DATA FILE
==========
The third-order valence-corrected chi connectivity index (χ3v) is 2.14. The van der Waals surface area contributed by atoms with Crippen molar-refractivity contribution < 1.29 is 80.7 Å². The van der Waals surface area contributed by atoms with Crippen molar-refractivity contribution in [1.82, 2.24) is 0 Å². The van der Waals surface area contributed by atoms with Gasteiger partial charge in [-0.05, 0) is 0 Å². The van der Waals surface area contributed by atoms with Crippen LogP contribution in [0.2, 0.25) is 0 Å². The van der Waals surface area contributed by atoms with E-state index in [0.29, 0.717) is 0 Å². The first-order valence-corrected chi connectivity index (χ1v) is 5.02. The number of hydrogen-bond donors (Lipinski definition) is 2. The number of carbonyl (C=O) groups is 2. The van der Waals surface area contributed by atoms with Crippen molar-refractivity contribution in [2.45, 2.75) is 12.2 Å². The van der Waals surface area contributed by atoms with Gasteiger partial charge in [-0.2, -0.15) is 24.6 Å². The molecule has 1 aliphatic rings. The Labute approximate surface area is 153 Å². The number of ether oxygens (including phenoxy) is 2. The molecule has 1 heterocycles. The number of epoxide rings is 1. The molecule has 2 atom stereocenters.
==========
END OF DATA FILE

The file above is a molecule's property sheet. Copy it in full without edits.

The third-order valence-corrected chi connectivity index (χ3v) is 2.14. The van der Waals surface area contributed by atoms with Crippen molar-refractivity contribution < 1.29 is 80.7 Å². The van der Waals surface area contributed by atoms with Crippen molar-refractivity contribution in [1.82, 2.24) is 0 Å². The van der Waals surface area contributed by atoms with Gasteiger partial charge in [-0.05, 0) is 0 Å². The van der Waals surface area contributed by atoms with Crippen LogP contribution in [0.2, 0.25) is 0 Å². The van der Waals surface area contributed by atoms with E-state index in [0.29, 0.717) is 0 Å². The first-order valence-corrected chi connectivity index (χ1v) is 5.02. The number of hydrogen-bond donors (Lipinski definition) is 2. The number of carbonyl (C=O) groups is 2. The van der Waals surface area contributed by atoms with Crippen molar-refractivity contribution in [2.45, 2.75) is 12.2 Å². The van der Waals surface area contributed by atoms with Gasteiger partial charge in [-0.2, -0.15) is 24.6 Å². The molecule has 1 aliphatic rings. The Labute approximate surface area is 153 Å². The number of ether oxygens (including phenoxy) is 2. The molecule has 1 heterocycles. The number of epoxide rings is 1. The molecule has 2 atom stereocenters.